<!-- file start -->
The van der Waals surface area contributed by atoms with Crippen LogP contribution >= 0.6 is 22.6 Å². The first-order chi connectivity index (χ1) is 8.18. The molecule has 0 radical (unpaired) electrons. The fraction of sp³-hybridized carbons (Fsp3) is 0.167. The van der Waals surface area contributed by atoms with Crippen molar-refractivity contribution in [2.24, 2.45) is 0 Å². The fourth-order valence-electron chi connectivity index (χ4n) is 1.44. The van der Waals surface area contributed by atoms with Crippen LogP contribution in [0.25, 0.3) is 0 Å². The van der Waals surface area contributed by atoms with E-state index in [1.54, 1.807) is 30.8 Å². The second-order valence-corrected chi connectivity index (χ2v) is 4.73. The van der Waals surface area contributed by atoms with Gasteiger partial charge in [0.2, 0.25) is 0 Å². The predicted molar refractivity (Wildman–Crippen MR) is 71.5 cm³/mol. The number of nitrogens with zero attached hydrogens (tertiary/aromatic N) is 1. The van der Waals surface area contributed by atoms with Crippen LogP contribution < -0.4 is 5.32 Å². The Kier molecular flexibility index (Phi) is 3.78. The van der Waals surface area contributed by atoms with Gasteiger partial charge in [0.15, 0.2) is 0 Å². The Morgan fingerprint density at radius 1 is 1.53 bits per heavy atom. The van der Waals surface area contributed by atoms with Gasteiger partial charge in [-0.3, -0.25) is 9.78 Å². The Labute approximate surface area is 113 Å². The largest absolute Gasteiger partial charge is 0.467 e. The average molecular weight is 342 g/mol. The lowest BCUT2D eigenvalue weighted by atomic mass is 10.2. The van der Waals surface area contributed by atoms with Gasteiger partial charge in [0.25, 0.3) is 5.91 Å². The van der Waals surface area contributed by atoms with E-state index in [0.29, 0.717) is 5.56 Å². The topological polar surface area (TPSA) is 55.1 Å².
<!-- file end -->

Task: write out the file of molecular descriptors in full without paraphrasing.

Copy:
The van der Waals surface area contributed by atoms with Crippen LogP contribution >= 0.6 is 22.6 Å². The first-order chi connectivity index (χ1) is 8.18. The molecule has 0 radical (unpaired) electrons. The fraction of sp³-hybridized carbons (Fsp3) is 0.167. The van der Waals surface area contributed by atoms with Crippen molar-refractivity contribution in [2.24, 2.45) is 0 Å². The fourth-order valence-electron chi connectivity index (χ4n) is 1.44. The van der Waals surface area contributed by atoms with Crippen LogP contribution in [0.25, 0.3) is 0 Å². The van der Waals surface area contributed by atoms with E-state index in [1.54, 1.807) is 30.8 Å². The second-order valence-corrected chi connectivity index (χ2v) is 4.73. The van der Waals surface area contributed by atoms with Gasteiger partial charge in [0.2, 0.25) is 0 Å². The predicted molar refractivity (Wildman–Crippen MR) is 71.5 cm³/mol. The number of nitrogens with zero attached hydrogens (tertiary/aromatic N) is 1. The van der Waals surface area contributed by atoms with Crippen LogP contribution < -0.4 is 5.32 Å². The Kier molecular flexibility index (Phi) is 3.78. The van der Waals surface area contributed by atoms with Gasteiger partial charge in [0.15, 0.2) is 0 Å². The Morgan fingerprint density at radius 1 is 1.53 bits per heavy atom. The van der Waals surface area contributed by atoms with Gasteiger partial charge in [-0.3, -0.25) is 9.78 Å². The Labute approximate surface area is 113 Å². The largest absolute Gasteiger partial charge is 0.467 e. The average molecular weight is 342 g/mol. The lowest BCUT2D eigenvalue weighted by atomic mass is 10.2. The van der Waals surface area contributed by atoms with Gasteiger partial charge in [0.25, 0.3) is 5.91 Å². The van der Waals surface area contributed by atoms with E-state index in [0.29, 0.717) is 5.56 Å². The topological polar surface area (TPSA) is 55.1 Å².